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I have an irrational fear of throwing up

When my sister felt faint one day and said she felt like she was about to throw up I literally ran the other way, out the door.

I was sleeping in a hammock in the middle of the desert at the tip of South America when, suddenly, I woke up.

Stomach gurgle, run to the bathroom. I felt the panic start to rise up as I told myself repeatedly to just breathe. An attempt, which I already knew, was pointless. And as my gastrointestinal discomfort only increased instead of faded, I realized that, for the first time in 10 years, I was about to come face to face with my biggest fear: throwing up.

Okay, let’s back up a bit.

For almost half of my life, I have been terrified of throwing up. I don’t find it merely uncomfortable or unpleasant. It is utterly horrifying and panic-inducing.

This fear is actually quite common. Its technical name is emetophobia.

My vomit worries began after a particularly nasty stomach bug when I was about 12 years old.

I only remember the constant puking, the abdominal pain, and the fear of when the next bout would be. I thought it would never end. And when it finally did I had developed an association of pain and fear with throwing up that would stay with me for over a decade.

Emetophobia is very common in people who are afraid of losing control. My dad, a doctor, would always tell me during one of my panic sessions that if my body really truly needed to upchuck I wouldn’t have any choice in the matter. Biology trumps willpower when it comes to throwing up.

But I insisted that I could control it.

The phobia has affected me deeply. When my sister felt faint one day and said she felt like she was about to throw up I literally ran the other way, out the doorIf a stomach bug was going around in high school, I’d be afraid to eat.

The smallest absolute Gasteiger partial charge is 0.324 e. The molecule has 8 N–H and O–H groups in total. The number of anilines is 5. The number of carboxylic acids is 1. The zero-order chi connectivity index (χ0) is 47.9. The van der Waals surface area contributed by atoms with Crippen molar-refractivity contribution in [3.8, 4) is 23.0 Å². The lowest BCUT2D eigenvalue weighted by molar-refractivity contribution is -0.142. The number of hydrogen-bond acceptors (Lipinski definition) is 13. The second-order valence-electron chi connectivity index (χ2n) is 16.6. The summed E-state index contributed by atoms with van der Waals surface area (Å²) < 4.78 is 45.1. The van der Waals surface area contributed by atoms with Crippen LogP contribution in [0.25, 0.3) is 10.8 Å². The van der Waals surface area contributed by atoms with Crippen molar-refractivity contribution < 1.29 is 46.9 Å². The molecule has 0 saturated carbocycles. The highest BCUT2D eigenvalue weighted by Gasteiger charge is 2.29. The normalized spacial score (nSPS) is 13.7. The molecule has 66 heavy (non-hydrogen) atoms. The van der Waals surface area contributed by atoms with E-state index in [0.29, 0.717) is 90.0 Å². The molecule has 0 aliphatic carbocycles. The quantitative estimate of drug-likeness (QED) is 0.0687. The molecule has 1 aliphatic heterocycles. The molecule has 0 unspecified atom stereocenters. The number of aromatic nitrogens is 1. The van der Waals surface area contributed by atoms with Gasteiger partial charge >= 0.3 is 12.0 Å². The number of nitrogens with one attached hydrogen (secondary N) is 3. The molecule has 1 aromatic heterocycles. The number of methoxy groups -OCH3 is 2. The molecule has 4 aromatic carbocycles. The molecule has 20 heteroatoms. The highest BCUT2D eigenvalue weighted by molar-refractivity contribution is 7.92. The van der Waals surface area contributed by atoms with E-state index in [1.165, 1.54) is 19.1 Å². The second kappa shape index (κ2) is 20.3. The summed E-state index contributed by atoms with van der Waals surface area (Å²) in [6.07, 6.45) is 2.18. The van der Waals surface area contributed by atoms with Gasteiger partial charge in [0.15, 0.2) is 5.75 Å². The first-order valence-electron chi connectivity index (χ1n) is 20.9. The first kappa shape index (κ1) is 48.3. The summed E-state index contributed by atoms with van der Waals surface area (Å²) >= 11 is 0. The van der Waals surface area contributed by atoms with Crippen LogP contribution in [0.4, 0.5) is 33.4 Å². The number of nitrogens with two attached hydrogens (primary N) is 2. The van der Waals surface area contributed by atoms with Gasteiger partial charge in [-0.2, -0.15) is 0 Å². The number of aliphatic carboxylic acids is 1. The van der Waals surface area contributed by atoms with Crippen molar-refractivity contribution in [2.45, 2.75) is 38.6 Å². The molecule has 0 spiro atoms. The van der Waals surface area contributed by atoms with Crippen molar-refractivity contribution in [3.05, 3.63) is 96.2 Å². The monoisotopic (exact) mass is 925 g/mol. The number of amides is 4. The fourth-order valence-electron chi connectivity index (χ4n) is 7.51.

I figured that the less food in my stomach, the less time I would spend being sick if I caught the virus.

For a while, the phobia affected my sleep. Because I associated waking up with a start and running to the bathroom on that fateful stomach bug night, any time I woke up in the middle of the night I assumed something was wrong. This made me afraid to fall asleep, and for years I would suffer from stomach aches as soon as I laid down to go to bed, having to read until I couldn’t keep my eyes open anymore in order to fall asleep.

It also made my anxiety worse, since we often feel the nervousness in our bellies. For me, I interpreted any discomfort in my stomach as the need to throw up, which made me more anxious. At times, feelings of nervousness have escalated to panic attacks because of this.

I’ve tried therapy for this phobia but never found it really helpful.

The best thing that therapy offered me was when my therapist told me that my anxiety made sense. Many people dismiss emetophobia, trivializing our anxiety. Simply telling me that my fear was valid and understandable helped me to better come to terms with it. 

My anxiety, while sometimes very debilitating, hasn’t kept me from doing things. When I moved to Colombia last July for a year, I knew I was probably going to fall victim to a stomach bug. 

I decided I’d cross that bridge if and when I got there.

Fast forward to my sudden wake-up in a hammock in the desert, and I knew that I was on the bridge.

My first time throwing up in ten years as someone with emetophobia was, unsurprisingly, a bit traumatizing. Afterward, I didn’t trust my body for a few weeks. I would be hit by sudden urges to cry in public places, I think because suddenly, the body that had not thrown up in so long, the body that I thought I had so much control over, had betrayed me.

I feared very much going anywhere without a public restroom just in case it happened again.

My phobia has taught me that this the uncomfortable part of life– we have much less control over it than we’d like to believe. Whether your biggest fear is throwing up or spiders or, gulp, death, there is really nothing stopping that thing from happening to you.

We move around the world as very vulnerable beings, and my episode in the desert was one huge reminder of that vulnerability.

It was also, however, a lesson of resilience. The worst thing I could imagine happened, and yet here I am. Still living, breathing, traveling and experiencing new things. I’m still afraid of throwing up, and I’m learning to accept that fear along with everything else about myself.

And if you find yourself with tummy troubles, know that I am not the one to call.